Debussy: Musician of France

By Victor I. Seroff | Go to book overview

CHAPTER VIII
BOHEMIAN PERIOD -- DEBUSSY'S ESTHETICS

EVER SINCE THE Wagnerian wave had engulfed France, French musicians had made yearly pilgrimages to Bayreuth. Some of them were very emotional. It has been reported that Chabrier, one of the most joyful French composers, burst into tears while listening to the prelude to Tristan, and that Guillaume Lekeu fainted and had to be carried out of the theater. Some listened with excessive admiration and others as if in a state of delirium, some returned home resigned to experimenting in the old art of love, while others looked for new mistresses. At twenty-six Debussy was strong and brave enough to face the ordeal, and he was curious and anxious enough to declare that if need be he would go there on foot. This, however, was dictated more by his financial status than his ardor. Luckily his wealthy friend Étienne Dupin invited Debussy to join him as his guest on the journey to the Wagnerian Mecca, thus making it less of a heroic feat.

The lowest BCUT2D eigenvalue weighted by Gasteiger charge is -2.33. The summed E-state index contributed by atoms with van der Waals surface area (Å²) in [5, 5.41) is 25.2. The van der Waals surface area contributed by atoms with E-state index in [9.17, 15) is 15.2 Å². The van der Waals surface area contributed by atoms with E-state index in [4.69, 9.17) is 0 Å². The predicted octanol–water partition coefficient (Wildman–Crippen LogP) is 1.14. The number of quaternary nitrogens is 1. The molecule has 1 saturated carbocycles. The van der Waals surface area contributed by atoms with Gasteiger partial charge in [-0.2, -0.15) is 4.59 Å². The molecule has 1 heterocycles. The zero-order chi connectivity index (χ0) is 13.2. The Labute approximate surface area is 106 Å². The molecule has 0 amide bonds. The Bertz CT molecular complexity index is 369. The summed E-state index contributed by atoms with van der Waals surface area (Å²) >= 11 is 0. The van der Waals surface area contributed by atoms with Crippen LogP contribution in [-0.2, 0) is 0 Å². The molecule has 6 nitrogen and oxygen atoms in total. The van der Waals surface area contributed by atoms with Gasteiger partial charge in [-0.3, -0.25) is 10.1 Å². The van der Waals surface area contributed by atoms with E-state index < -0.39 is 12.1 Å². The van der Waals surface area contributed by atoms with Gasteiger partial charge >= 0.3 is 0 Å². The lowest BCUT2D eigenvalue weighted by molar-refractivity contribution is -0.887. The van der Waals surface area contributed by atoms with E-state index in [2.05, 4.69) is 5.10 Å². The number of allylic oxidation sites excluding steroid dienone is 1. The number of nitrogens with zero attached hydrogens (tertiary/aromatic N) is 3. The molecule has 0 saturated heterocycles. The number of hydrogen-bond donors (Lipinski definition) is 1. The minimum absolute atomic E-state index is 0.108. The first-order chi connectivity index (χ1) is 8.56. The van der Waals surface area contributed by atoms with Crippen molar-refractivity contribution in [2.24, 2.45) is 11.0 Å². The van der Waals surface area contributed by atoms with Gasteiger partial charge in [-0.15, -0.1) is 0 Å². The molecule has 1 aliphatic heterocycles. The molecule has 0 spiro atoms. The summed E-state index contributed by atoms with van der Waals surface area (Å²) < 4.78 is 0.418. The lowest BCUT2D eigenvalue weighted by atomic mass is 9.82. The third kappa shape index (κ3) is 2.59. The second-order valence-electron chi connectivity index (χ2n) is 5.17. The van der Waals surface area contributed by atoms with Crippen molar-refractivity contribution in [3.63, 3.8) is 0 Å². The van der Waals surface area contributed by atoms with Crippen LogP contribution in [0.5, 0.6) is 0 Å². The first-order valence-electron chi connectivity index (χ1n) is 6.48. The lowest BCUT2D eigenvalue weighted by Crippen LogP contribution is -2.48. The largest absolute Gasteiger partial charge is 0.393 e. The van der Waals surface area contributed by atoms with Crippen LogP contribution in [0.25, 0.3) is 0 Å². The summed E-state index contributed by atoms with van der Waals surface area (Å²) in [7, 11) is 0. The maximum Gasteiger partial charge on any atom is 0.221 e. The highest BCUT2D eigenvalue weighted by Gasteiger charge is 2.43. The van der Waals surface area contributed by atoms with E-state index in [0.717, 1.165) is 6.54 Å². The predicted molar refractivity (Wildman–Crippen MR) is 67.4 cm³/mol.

Debussy neither burst into tears nor fainted, although he behaved like a pious monk. He heard Die Meistersinger and Parsifal and came away as devout as a communicant. During the following year he returned to Bayreuth and besides these operas heard Tristan. This time he was completely disillusioned. The sudden change in his feeling toward Wagner, which became final, has always been attributed to his enthusiasm for Moussorgsky Boris Godunov (meanwhile he was supposed to have read the score). In my opinion only lack of information about his trips to Russia could have led to

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